Posts Tagged ‘Strange Mistresses’

It wasn’t to be a big convention, even by NASFiC standards – I was told there were 400-some paid attendees, but actual crowds seemed considerably less.  But I hadn’t gone for a big convention necessarily, though part of it was the new novel-in-stories, TOMBS: A CHRONICLE OF LATTER-DAY TIMES OF EARTH, and a chance to show copies of it to fans in the hope word might spread.  In fact the convention could sort of be considered cozy, though part of the reason I really went was for the adventure.  The North American Science Fiction Convention, held for us home folks in years when the World SF Convention is going to be overseas, was itself overseas for 2017 — if only a little.  Farther than Cuba, though, or Haiti, in San Juan Puerto Rico.

So, yes, that’s still the United States, no problems with passports, but a lot of people speak Spanish too (which I myself don’t), and some don’t speak much English.  The money’s the same, which is helpful too, though some foods tended to be more salty, and others sweeter than I would prefer.

But in the hotel things were more familiar, including an unfortunately sparse con suite (most missed: morning coffee, heated things being forbidden, the staff explained, for “liability reasons”).  So, okay, make that a pioneer adventure.  Nor was there an autograph session, but there were a small number of readings scheduled, of which one was mine!  And there were panels, for the most part well attended.

My Part of the Show

I had two panels Friday, the first on “Genre Blending” which, in my introduction, allowed me to point out TOMBS as an example, keyworded by Amazon as Horror and Dystopic Science Fiction and on this blog as Science Fantasy and Dark Romance.  Discussion included the reason for genres — originally to know which shelf to go to in the library or bookstore — and whether “literary” fictioneers look down on us (but with one advantage of ghettoization, we have our own festivals such as NASFiC, and another as I pointed out of coming to know a small number of writers well enough to allow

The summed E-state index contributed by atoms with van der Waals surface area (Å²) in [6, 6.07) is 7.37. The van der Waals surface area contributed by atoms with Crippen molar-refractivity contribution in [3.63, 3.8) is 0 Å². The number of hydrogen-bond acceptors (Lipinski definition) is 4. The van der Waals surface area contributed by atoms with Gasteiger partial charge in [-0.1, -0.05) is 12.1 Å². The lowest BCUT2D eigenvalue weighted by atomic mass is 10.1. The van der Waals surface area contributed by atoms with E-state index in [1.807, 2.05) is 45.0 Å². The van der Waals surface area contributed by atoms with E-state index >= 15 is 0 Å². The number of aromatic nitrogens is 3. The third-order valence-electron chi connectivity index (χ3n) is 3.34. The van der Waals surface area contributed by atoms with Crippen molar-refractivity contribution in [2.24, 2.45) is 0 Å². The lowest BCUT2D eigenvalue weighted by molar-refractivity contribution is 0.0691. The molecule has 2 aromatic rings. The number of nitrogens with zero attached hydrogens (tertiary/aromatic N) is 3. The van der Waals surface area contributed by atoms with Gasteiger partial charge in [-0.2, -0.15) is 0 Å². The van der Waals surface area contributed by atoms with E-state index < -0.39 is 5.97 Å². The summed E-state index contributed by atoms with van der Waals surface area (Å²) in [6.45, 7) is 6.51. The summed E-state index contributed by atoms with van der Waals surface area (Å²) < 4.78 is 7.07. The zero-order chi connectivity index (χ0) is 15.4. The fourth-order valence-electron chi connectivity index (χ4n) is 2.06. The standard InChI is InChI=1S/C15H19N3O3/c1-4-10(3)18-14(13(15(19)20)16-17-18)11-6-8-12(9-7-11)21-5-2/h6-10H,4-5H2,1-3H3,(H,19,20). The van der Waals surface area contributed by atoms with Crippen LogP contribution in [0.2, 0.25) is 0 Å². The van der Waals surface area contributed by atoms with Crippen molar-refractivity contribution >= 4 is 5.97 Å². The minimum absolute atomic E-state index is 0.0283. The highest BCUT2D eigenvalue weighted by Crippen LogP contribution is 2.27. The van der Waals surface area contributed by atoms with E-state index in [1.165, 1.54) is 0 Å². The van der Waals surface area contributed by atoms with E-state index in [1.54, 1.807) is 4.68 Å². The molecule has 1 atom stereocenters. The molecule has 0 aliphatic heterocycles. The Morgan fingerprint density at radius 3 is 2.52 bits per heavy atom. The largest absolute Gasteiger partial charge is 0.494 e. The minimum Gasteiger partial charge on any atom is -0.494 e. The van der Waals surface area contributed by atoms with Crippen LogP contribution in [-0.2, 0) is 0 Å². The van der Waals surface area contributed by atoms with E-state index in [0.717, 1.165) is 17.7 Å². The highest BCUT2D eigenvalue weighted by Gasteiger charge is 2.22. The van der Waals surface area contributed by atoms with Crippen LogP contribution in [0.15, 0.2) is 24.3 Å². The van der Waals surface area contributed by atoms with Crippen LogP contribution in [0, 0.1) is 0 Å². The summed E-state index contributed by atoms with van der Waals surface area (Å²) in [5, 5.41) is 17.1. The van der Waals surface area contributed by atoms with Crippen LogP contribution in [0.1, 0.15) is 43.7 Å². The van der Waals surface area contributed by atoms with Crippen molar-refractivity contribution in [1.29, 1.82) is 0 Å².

San Cristobal

a sort of apprentice system).  But for the future with more and more book sales via the internet the old shelf labels are being replaced by keywords, allowing cross genres for readers to narrow their searches farther.  Then following that, “The Critical Eye” (with me moderating) included discussions of writers’ groups and mutual critiques prior to publication, editors’ comments and suggestions and why and how to sometimes decline these, and finally post publication reviews, even if not all necessarily “five star” — and why fans do authors a real favor by writing reviews, even if only one or two lines, and sending them to Amazon, et al.

Saturday gave me another panel, “World Building as More than Background,” again offering an opportunity to present TOMBS as an example (“It starts by finding the rivers,” I answered to the moderator’s opening question – rivers move commerce, and commerce brings cities, and cities begin to define civilization).  Other questions:  If you like a world, do you expand the book into a series? Can you get mired in research, and how to get out of it (my answer there referenced my story “The Wellmaster’s Daughter” which I built from leftover research about deserts, and which became my first ALFRED HITCHCOCK’S MYSTERY MAGAZINE sale*)?  What do you do if your world is so popular readers want to write fan fiction in it?  And, as an example of a “built” world, this was immediately preceded by my reading (in fact, I came into the panel a minute or two late) in which I followed the back cover blurb and section II part of the Ghoul Poet’s story in TOMBS: A CHRONICLE OF LATTER-DAY TIMES OF EARTH, for orientation of a sort, with the story-chapter of “The Last Dance” to a rather large audience as readings go at conventions I’ve been to.  In fact, it was almost as though there were a cadre of readings groupies, other readings that I dipped into drawing relatively large audiences too, for which kudos to NASFiC and/or I hope it’s the beginning of a trend.